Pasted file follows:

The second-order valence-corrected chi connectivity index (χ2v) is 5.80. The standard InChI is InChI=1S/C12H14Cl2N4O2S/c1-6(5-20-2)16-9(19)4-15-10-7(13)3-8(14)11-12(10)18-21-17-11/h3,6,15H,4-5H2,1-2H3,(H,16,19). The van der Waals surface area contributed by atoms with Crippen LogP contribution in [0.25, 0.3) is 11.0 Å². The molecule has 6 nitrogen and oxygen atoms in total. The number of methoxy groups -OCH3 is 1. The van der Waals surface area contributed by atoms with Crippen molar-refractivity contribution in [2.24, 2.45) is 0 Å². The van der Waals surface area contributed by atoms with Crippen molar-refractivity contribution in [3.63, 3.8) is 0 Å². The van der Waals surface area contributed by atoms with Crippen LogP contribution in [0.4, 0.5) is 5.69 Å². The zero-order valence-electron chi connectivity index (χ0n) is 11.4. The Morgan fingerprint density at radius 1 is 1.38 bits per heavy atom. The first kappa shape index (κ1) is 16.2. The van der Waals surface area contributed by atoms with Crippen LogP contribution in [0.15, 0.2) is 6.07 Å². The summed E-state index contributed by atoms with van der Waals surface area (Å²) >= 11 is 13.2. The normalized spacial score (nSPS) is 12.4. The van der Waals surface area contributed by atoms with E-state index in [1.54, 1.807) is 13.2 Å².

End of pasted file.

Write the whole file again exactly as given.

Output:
The second-order valence-corrected chi connectivity index (χ2v) is 5.80. The standard InChI is InChI=1S/C12H14Cl2N4O2S/c1-6(5-20-2)16-9(19)4-15-10-7(13)3-8(14)11-12(10)18-21-17-11/h3,6,15H,4-5H2,1-2H3,(H,16,19). The van der Waals surface area contributed by atoms with Crippen LogP contribution in [0.25, 0.3) is 11.0 Å². The molecule has 6 nitrogen and oxygen atoms in total. The number of methoxy groups -OCH3 is 1. The van der Waals surface area contributed by atoms with Crippen molar-refractivity contribution in [2.24, 2.45) is 0 Å². The van der Waals surface area contributed by atoms with Crippen molar-refractivity contribution in [3.63, 3.8) is 0 Å². The van der Waals surface area contributed by atoms with Crippen LogP contribution in [0.4, 0.5) is 5.69 Å². The zero-order valence-electron chi connectivity index (χ0n) is 11.4. The Morgan fingerprint density at radius 1 is 1.38 bits per heavy atom. The first kappa shape index (κ1) is 16.2. The van der Waals surface area contributed by atoms with Crippen LogP contribution in [0.15, 0.2) is 6.07 Å². The summed E-state index contributed by atoms with van der Waals surface area (Å²) >= 11 is 13.2. The normalized spacial score (nSPS) is 12.4. The van der Waals surface area contributed by atoms with E-state index in [1.54, 1.807) is 13.2 Å².